President Jacob Zuma has been dealt a judicial hammer blow by the Supreme Court of Appeal’s finding, in favour of the DA, that the appointment of Menzi Simelane as national director of public prosecutions (NDPP) was unconstitutional and invalid.
And in a blistering condemnation of Zuma’s decision to appoint Simelane in November 2009 – amid an outcry from opposition parties and some in the legal fraternity – Judge Mahomed Navsa, delivering a unanimous decision, reminded the other arms of the state – the legislature and the executive – they were not above the law.
The ruling comes against the backdrop of renewed debate about the role of the judiciary and its relationship to the government in terms of the separation of powers doctrine.
Zuma recently said “the powers conferred on the courts cannot be superior to the powers resulting from the political and consequently administrative mandate resulting from popular democratic elections”.
He also slammed opposition parties for trying to “co-govern” through the courts.
ANC secretary-general Gwede Mantashe told The Times “you can’t have a judiciary that seeks to arrest the functioning of government” and that the Constitutional Court appeared to be “consolidating opposition to government”.
Raising temperatures further, the cabinet announced last week that a research institution would be appointed to “review” the decisions of the Constitutional Court to determine how, if at all, they had contributed to “transformation”.
Constitutional law expert Pierre de Vos said on Thursday, in the light of such statements that the executive, “as an elected branch of government, should be allowed to do what they want to do”, it was unlikely tension between the government and the courts would “subside soon”.
He said the SCA judgment was a “serious slap in the face” for Zuma and his government and made it “difficult” for Simelane to continue in his job.
The Constitutional Court is to be called on to “confirm” the SCA order.
Justice Ministry spokesman Tlali Tlali has suggested the government may appeal.
Helen Zille, DA leader, welcomed the judgment as one of “profound significance” for the country.
She appealed to Zuma to “do the right thing” by suspending Simelane, pending any further legal processes.
But the government has dismissed such calls, with Tlali saying Simelane will “remain the NDPP” until the Constitutional Court has ruled on the appeal finding.
Paul Hoffman SC, director at the Institute for Accountability in Southern Africa, said even if the government chose to appeal what he described as the SCA’s “appeal-proof judgment”, Simelane should be removed from his post.
“(Simelane) does not belong there anyway,” he said.
“He is a political animal whose integrity has been impugned by the SCA.
“He must get a job in politics and get out of public administration.”
Asked what effect the appeal ruling would have on prosecuting decisions taken by Simelane during his tenure, Tlali said they would remain binding until the Constitutional Court reached its decision.
NPA spokesman Mthunzi Mhaga said: “The NDPP does not have comment. As far as we are concerned we still have a boss. Advocate Menzi will not comment on this.”
Mhaga referred all further enquiries to the Justice Ministry and the Presidency.
Zuma’s spokesman, Mac Maharaj’s cellphone was switched off and he could not be reached for comment.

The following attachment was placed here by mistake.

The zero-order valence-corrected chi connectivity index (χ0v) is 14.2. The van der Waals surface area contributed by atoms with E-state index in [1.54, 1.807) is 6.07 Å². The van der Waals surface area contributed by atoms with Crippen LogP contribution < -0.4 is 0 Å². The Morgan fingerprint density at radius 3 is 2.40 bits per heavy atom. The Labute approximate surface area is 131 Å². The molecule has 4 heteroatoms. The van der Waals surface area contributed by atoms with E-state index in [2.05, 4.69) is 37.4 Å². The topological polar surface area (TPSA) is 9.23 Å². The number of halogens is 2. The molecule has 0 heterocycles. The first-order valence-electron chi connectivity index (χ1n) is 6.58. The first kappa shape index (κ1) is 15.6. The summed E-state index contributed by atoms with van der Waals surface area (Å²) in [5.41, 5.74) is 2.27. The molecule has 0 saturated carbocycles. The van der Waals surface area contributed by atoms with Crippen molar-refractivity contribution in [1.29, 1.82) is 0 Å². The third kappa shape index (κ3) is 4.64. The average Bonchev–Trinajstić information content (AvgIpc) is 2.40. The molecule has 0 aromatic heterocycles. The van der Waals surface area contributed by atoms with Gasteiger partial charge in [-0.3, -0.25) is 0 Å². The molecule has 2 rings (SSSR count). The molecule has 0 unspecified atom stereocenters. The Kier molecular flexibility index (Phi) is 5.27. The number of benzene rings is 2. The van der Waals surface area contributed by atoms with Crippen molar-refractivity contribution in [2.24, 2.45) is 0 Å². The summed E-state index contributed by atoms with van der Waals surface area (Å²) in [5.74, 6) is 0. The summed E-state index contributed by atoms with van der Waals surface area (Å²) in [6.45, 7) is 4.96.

In his judgment, Judge Navsa quoted from statements made by then-Chief Justice Ismail Mohamed to the International Commission of Jurists in Cape Town in 1998, saying: “A democratic legislature does not have the option to ignore, defy or subvert the court. It has only two constitutionally permissible alternatives, it must accept its judgment or seek an appropriate constitutional amendment if this can be done without subverting the basic foundations of the constitution itself.”
Judge Navsa added in his own words: “These statements are beyond criticism and apply equally when actions or decisions by the executive are set aside.”
The judge found that Zuma had failed to “apply his mind properly” and should not have ignored concerns raised about Simelane’s character during the Ginwala Commission of Inquiry into the fitness of then-NDPP Vusi Pikoli to hold office. In doing so, Zuma had ”misconstrued his powers and acted irrationally”.
The court has ordered that Simelane’s appointment be set aside and that Zuma, Justice and Constitutional Development Minister Jeff Radebe and Simelane pay the DA’s costs, an estimated R1 million.
Speaking at a media briefing, Zille said her party had viewed Simelane’s appointment as “part of the ‘Zumafication’ of state institutions, designed to shield the president and his network from being held accountable in law”.
She said the “inexplicable” decision by then-acting NDPP Mokotedi Mpshe to drop corruption charges against Zuma on the eve of the 2009 general elections had followed his predecessor’s refusal to bow to the wishes of the executive.
Mpshe’s predecessor, Pikoli, reached a R7.5m settlement with the government after contesting former president Thabo Mbeki’s decision to suspend him in September 2007.
His suspension came after Pikoli had refused to delay the arrest of then-national police commissioner Jackie Selebi. Pikoli said on Thursday he had “moved on” with his life and did not wish to comment.
Cope parliamentary leader Mosiuoa Lekota said the Presidency and Department of Justice should take “responsibility for this incalculable miscarriage of justice and abuse of authority”.
Koos van der Merwe, IFP MP, welcomed the SCA judgment as proof that the courts were independent of the executive. “The ANC must take note that their immoral and unconstitutional decisions will never stand, because today’s decision confirmed that no one, not even President Zuma, is above the law.” - Political Bureau